Through the eyes of a child

At lunch time today I walked over to the river and sat down beside the water feature, which spurts jets of water intermittently out of the ground. As I watched, a little girl and a lady who was presumably either her mother or carer came over to look at the water feature. At first the girl, unsure what to expect, was hesitant to get close to it. But as soon as the water shot out of the ground she ran away, squealing with pleasure and clapping her hands. Moments later she was back in her original position, her gaze fixed intently on the spot where the water had originally exploded from. She did the same thing several times over before they eventually walked away, and during that time it struck me there’s a lot that adults can learn from children. Like, for example, the following:

  1. Delight in simple pleasuresChildren can derive pleasure from the simplest of things; a ladybird, a spurt of water, a feather on the ground. If adults took some time each day to appreciate little things in the same way, might it not alleviate some of the stress their busy lives create?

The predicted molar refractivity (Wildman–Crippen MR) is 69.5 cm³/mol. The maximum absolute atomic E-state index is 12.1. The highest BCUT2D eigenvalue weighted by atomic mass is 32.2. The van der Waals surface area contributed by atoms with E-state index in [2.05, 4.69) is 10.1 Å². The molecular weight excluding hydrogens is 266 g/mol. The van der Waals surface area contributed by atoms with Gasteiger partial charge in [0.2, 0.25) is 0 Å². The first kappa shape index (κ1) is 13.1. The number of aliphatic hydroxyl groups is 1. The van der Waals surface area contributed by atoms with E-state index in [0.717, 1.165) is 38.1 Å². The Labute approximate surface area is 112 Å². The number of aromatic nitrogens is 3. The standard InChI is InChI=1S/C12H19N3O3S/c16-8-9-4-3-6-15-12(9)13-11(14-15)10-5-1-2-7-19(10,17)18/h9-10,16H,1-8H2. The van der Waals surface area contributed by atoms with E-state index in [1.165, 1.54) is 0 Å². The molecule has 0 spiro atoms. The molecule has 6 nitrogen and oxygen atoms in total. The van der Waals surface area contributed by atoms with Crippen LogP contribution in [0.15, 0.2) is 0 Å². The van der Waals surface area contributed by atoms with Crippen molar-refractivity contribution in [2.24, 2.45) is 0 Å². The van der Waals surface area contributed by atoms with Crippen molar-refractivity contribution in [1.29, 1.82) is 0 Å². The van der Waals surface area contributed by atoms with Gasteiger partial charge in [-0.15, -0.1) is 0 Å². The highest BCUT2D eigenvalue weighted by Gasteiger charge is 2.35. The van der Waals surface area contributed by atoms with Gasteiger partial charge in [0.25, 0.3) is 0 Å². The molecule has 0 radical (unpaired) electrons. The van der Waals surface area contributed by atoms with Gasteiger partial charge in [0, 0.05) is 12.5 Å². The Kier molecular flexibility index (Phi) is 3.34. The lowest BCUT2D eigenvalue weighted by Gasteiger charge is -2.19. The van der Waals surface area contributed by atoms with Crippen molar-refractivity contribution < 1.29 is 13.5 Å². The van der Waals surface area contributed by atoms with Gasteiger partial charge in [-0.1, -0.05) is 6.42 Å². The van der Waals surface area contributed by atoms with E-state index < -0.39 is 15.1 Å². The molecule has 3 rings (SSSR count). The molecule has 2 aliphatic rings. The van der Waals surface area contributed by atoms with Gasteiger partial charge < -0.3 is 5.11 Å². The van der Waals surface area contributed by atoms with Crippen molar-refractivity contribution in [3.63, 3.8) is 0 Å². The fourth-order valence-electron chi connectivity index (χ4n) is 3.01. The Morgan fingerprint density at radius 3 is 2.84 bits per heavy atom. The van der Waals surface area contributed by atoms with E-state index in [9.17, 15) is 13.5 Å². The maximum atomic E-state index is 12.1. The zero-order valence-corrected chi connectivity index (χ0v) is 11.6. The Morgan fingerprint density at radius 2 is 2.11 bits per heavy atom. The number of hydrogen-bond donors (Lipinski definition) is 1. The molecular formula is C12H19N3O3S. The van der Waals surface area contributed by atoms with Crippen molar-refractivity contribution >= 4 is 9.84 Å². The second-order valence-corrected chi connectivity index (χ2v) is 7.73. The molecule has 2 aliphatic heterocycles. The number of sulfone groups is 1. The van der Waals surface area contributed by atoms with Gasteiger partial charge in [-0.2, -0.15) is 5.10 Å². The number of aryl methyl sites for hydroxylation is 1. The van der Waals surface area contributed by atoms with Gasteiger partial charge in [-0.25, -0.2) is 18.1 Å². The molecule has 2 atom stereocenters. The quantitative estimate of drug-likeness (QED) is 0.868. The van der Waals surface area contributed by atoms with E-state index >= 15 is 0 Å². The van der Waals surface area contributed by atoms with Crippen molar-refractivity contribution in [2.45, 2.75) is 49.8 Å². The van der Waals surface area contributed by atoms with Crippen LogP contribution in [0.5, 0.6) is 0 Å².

2. Look at everything as if for the first timeThe older we get, the more of that childish wonder about the world we lose – wouldn’t it be nice if every day we tried to look at things we regard as ordinary and imagine it’s the first time we ever saw them? Not so ordinary now, right?
  3. Don’t waste time on things/people that/who bore youIf a child is given a toy to play with that isn’t very interesting to them, what do they do? Play with something else. Similarly, if a play partner doesn’t make the grade they’ll wander off and either find one that does or simply play alone. Why, then, do we adults put up with things and people that bore us?

Of course there are also many lessons children could learn from us (“Don’t throw your toys out of the pram” among them – didn’t we all learn THAT the hard way). Food for (childish) thought, anyway.

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